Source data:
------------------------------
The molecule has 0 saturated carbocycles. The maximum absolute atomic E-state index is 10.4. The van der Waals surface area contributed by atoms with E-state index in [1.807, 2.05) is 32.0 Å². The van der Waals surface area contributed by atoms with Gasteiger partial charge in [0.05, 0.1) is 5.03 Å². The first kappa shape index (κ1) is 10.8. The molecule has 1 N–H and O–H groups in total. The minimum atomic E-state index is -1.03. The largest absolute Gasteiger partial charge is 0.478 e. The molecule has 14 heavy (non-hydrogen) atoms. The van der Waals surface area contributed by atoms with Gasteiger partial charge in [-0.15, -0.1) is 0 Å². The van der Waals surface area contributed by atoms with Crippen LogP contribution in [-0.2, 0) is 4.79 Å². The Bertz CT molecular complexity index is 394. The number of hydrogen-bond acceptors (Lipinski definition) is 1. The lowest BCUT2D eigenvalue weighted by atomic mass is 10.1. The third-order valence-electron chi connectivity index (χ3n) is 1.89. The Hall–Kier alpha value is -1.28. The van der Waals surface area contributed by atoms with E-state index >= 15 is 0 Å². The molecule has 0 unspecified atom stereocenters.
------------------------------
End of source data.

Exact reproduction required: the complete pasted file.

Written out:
The molecule has 0 saturated carbocycles. The maximum absolute atomic E-state index is 10.4. The van der Waals surface area contributed by atoms with E-state index in [1.807, 2.05) is 32.0 Å². The van der Waals surface area contributed by atoms with Gasteiger partial charge in [0.05, 0.1) is 5.03 Å². The first kappa shape index (κ1) is 10.8. The molecule has 1 N–H and O–H groups in total. The minimum atomic E-state index is -1.03. The largest absolute Gasteiger partial charge is 0.478 e. The molecule has 14 heavy (non-hydrogen) atoms. The van der Waals surface area contributed by atoms with Gasteiger partial charge in [-0.15, -0.1) is 0 Å². The van der Waals surface area contributed by atoms with Crippen LogP contribution in [-0.2, 0) is 4.79 Å². The Bertz CT molecular complexity index is 394. The number of hydrogen-bond acceptors (Lipinski definition) is 1. The lowest BCUT2D eigenvalue weighted by atomic mass is 10.1. The third-order valence-electron chi connectivity index (χ3n) is 1.89. The Hall–Kier alpha value is -1.28. The van der Waals surface area contributed by atoms with E-state index >= 15 is 0 Å². The molecule has 0 unspecified atom stereocenters.